Back to the Buddha and those five remembrances. It is important to note how in his little homily, the Buddha doesn’t end with the announcement of the inevitability of sickness and old age and of death. Rather it speaks to what is in our hands. Our deeds. And it hints at what we find within our actions, how important how we engage the world, what our reaction to the facts, hard and otherwise, might be. A great secret is revealed. It is that same intuition we feel in so many ways and artlessly call love. It shows what love means. It shows what Kaitlin and Vicki and, truthfully, all of us can do. In the face of loss, we are being shown a way through.

We are what we do. And if we respond with love, our actions become the healing of the world. Nothing less.

There are many ways we can respond to the horrific event in Newtown. I think addressing the insanity of our gun culture is one. And an important one. It is time to speak out. Past time. And we will return to that issue in due course.

But there are other things to do. The emphasis is on doing. As we know right after service we have our grand procession, a very small, but also, frankly, a holy thing, carrying food from the basement under the Meeting House and into the Parish House, getting ready to share it with hungry people. If you can, join us. And, if you can, come back on Monday. There’s plenty to do. And doing something, however small, can be powerful.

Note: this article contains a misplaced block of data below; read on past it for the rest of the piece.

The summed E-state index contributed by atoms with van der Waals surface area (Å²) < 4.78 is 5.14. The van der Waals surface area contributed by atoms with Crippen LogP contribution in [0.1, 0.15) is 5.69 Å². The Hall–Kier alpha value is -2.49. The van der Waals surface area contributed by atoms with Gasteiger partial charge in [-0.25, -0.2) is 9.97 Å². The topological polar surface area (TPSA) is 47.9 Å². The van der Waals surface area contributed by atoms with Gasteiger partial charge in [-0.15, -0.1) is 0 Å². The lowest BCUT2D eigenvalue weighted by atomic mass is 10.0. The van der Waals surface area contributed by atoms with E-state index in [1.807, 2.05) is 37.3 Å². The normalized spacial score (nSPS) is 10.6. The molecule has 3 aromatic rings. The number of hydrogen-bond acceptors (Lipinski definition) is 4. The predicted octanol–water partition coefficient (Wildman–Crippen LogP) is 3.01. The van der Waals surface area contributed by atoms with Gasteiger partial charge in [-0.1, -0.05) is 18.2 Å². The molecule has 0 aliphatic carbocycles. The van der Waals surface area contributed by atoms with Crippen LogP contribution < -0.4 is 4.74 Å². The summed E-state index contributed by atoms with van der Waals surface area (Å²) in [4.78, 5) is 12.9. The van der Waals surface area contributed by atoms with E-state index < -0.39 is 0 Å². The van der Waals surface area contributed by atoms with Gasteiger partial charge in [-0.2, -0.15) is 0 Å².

For goodness’ sake, do something. For the sake of goodness, for the sake of love, do something.

And, of course, within the list of things to do now, of possible immediate responses to the sadness and hurt and helplessness many people are feeling, as you know we are sponsoring our twenty-fifth annual Amnesty International Write-a-thon, between one and five, today. Here, in the Parish House. Somehow this seems an amazingly right thing to do on this day even more than it might otherwise have been. It is something actual and real to do that can help someone, someone we don’t know and will likely never meet. If you can, bring a kid or two to help write a couple of letters. Show them the way, show them our way.

I think our call, our spiritual call, what brings us together, and what holds us together, is that we look full on with full heart. And then, from that place, that holy place, where the mystery of the universe is revealed as so sad and so beautiful, informed by that love which shows the connections, do something. And here’s one thing to do. Today, come, write some letters, help someone you don’t know who is in desperate circumstances.

It is a small act of healing, a stand against the worst, and a stand for the best of our human condition. Come; light a candle against the darkness. It is our human way; it is the path of love.

It is our response to everything, terrible and lovely: to be present, to bring ourselves full into the great project of healing this world.

That’s why we’re here.

Amen.

Print Friendly


CLOSE | X

HIDE | X